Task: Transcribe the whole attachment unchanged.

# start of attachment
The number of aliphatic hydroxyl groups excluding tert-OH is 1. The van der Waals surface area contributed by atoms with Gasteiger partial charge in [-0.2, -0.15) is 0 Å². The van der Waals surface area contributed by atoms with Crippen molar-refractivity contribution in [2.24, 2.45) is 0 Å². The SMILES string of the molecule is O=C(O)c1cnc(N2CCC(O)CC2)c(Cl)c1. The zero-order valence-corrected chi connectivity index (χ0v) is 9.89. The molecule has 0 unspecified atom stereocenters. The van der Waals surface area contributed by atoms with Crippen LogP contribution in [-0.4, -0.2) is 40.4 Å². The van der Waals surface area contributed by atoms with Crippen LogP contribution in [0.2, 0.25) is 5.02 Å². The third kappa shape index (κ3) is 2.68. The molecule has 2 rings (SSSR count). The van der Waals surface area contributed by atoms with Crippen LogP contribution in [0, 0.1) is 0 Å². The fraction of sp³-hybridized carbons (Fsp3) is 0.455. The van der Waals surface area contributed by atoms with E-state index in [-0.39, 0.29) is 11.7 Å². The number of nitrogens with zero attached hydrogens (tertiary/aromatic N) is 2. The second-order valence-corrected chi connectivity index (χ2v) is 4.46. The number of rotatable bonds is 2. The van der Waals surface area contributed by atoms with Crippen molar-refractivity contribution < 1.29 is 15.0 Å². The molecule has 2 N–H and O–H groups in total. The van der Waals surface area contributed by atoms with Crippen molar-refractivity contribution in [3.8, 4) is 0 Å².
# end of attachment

The number of aliphatic hydroxyl groups excluding tert-OH is 1. The van der Waals surface area contributed by atoms with Gasteiger partial charge in [-0.2, -0.15) is 0 Å². The van der Waals surface area contributed by atoms with Crippen molar-refractivity contribution in [2.24, 2.45) is 0 Å². The SMILES string of the molecule is O=C(O)c1cnc(N2CCC(O)CC2)c(Cl)c1. The zero-order valence-corrected chi connectivity index (χ0v) is 9.89. The molecule has 0 unspecified atom stereocenters. The van der Waals surface area contributed by atoms with Crippen LogP contribution in [-0.4, -0.2) is 40.4 Å². The van der Waals surface area contributed by atoms with Crippen LogP contribution in [0.2, 0.25) is 5.02 Å². The third kappa shape index (κ3) is 2.68. The molecule has 2 rings (SSSR count). The van der Waals surface area contributed by atoms with Crippen LogP contribution in [0, 0.1) is 0 Å². The fraction of sp³-hybridized carbons (Fsp3) is 0.455. The van der Waals surface area contributed by atoms with E-state index in [-0.39, 0.29) is 11.7 Å². The number of nitrogens with zero attached hydrogens (tertiary/aromatic N) is 2. The second-order valence-corrected chi connectivity index (χ2v) is 4.46. The number of rotatable bonds is 2. The van der Waals surface area contributed by atoms with Crippen molar-refractivity contribution < 1.29 is 15.0 Å². The molecule has 2 N–H and O–H groups in total. The van der Waals surface area contributed by atoms with Crippen molar-refractivity contribution in [3.8, 4) is 0 Å².